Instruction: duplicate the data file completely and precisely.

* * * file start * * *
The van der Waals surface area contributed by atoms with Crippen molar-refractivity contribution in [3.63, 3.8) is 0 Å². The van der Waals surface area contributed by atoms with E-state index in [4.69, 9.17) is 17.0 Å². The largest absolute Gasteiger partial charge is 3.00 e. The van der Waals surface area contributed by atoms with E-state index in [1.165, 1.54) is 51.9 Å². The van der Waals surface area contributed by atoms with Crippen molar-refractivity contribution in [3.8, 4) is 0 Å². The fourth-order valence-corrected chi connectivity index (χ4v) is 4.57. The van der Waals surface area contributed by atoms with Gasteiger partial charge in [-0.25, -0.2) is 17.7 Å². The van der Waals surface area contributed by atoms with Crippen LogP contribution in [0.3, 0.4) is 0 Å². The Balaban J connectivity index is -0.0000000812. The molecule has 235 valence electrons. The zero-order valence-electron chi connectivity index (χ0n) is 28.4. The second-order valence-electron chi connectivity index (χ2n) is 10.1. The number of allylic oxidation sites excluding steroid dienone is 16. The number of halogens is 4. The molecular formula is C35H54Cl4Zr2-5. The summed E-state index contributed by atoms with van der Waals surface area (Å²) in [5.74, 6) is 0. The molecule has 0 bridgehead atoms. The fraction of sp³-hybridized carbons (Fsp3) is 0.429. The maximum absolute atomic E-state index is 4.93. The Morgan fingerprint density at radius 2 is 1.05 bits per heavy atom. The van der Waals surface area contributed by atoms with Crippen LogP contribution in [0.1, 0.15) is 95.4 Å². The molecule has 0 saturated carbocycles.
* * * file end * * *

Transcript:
The van der Waals surface area contributed by atoms with Crippen molar-refractivity contribution in [3.63, 3.8) is 0 Å². The van der Waals surface area contributed by atoms with E-state index in [4.69, 9.17) is 17.0 Å². The largest absolute Gasteiger partial charge is 3.00 e. The van der Waals surface area contributed by atoms with E-state index in [1.165, 1.54) is 51.9 Å². The van der Waals surface area contributed by atoms with Crippen molar-refractivity contribution in [3.8, 4) is 0 Å². The fourth-order valence-corrected chi connectivity index (χ4v) is 4.57. The van der Waals surface area contributed by atoms with Gasteiger partial charge in [-0.25, -0.2) is 17.7 Å². The van der Waals surface area contributed by atoms with Crippen LogP contribution in [0.3, 0.4) is 0 Å². The Balaban J connectivity index is -0.0000000812. The molecule has 235 valence electrons. The zero-order valence-electron chi connectivity index (χ0n) is 28.4. The second-order valence-electron chi connectivity index (χ2n) is 10.1. The number of allylic oxidation sites excluding steroid dienone is 16. The number of halogens is 4. The molecular formula is C35H54Cl4Zr2-5. The summed E-state index contributed by atoms with van der Waals surface area (Å²) in [5.74, 6) is 0. The molecule has 0 bridgehead atoms. The fraction of sp³-hybridized carbons (Fsp3) is 0.429. The maximum absolute atomic E-state index is 4.93. The Morgan fingerprint density at radius 2 is 1.05 bits per heavy atom. The van der Waals surface area contributed by atoms with Crippen LogP contribution in [0.1, 0.15) is 95.4 Å². The molecule has 0 saturated carbocycles.